Dear readers, how many of you have been watching the TV series ‘Versailles’? Frankly I have never watch a single episode but for some reason, I have constantly hearing some comments about how good the actor George Blagden is who starred as the Sun King: charming, youthful and authoritative, which he depicted the story of the King beautifully, reflecting the glorious imperial period of Ancien Régime, the splendor of the French monarchy lifestyle (alongside with some conflicts and saga too). Despite I have not watch that show yet (even the final season is showing now, as far as I know), there’s one thing for sure that Château de Versailles is a magnificent estate which one can revisit the heydays of the French imperial history and its bygone splendor, that reminds me of my last visit and finally see the Grand and Petit Trianon (where Queen Marie-Antoinette once lived and furnished that residence) as well as her estate which nearby, the palaces are speechlessly spectacular that one should visit once in their lifetime. Among all these spectacular palaces, there’s one of the hidden gem that one should not be missed, which is, ‘The Gallery of Coaches’.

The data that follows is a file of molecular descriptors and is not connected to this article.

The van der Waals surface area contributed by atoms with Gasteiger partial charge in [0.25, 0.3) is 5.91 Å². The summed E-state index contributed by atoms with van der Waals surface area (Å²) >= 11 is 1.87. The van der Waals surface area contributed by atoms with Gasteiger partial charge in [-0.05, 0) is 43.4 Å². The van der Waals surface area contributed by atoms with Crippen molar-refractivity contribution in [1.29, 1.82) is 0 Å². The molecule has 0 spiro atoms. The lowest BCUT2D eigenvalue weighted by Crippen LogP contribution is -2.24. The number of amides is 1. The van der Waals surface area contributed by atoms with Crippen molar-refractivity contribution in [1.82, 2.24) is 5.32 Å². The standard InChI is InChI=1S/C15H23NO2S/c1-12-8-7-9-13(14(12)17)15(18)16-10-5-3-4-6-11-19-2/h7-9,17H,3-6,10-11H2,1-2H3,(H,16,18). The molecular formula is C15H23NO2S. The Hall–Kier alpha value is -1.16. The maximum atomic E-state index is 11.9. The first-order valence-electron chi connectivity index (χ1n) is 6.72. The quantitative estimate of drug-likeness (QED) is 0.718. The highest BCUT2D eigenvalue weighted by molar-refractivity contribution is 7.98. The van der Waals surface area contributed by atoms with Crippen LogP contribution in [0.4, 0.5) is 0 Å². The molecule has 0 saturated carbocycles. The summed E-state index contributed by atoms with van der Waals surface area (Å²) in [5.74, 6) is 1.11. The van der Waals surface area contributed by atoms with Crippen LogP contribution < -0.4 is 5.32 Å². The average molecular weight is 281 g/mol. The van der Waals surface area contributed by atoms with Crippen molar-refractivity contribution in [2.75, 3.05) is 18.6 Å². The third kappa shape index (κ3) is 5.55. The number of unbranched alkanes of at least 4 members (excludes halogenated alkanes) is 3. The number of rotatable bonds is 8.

Located in the Great Stables of the Palace, and, reopened since mid 2016 now as a museum, The Gallery of Coaches showcases an exceptional collection of carriages which once used by the imperial family, as one of the largest collection of historic carriages in Europe, each single one carries not only the majestic story and lifestyle, but also the magnificent French artistry and know-how, through each of the details from the carriage, no matter it’s the splendid ornament of the roof, or the byzantine and luxurious interior upholstery and decorative, the history of these carriages has become a story-teller themselves about the occasion of all these royalty travelled. Through the chronological display and resourceful information inside the museum, which enables each visitors to travel back in time along with these spectacular ancient vehicles, in a way to marvel the delicate and meticulous French craftsmanship by the artisans and engineers who produced them in the past, also, expressing one’s appreciation over the effort and persistence of the preservation work by the organization, so that giving us an opportunity to revisit these valuable royal treasures without letting them slipped away as time passes by.
Some of the noteworthy coaches, including the one that used by Charles X for his coronation, and the christening of the Duke of Bordeaux, also, the ‘La Brillante’ which was used for the marriage of Napoleon I. The interior of these spectacular coaches can now be explored in 360-degree through the 3D technology inside the museum, offering one an unique and memorable experience to see the details of these carriages.
Just in case you are about to visit the palace, enjoy your ride, gentlemen.
Image courtesy of Château de Versailles, Paris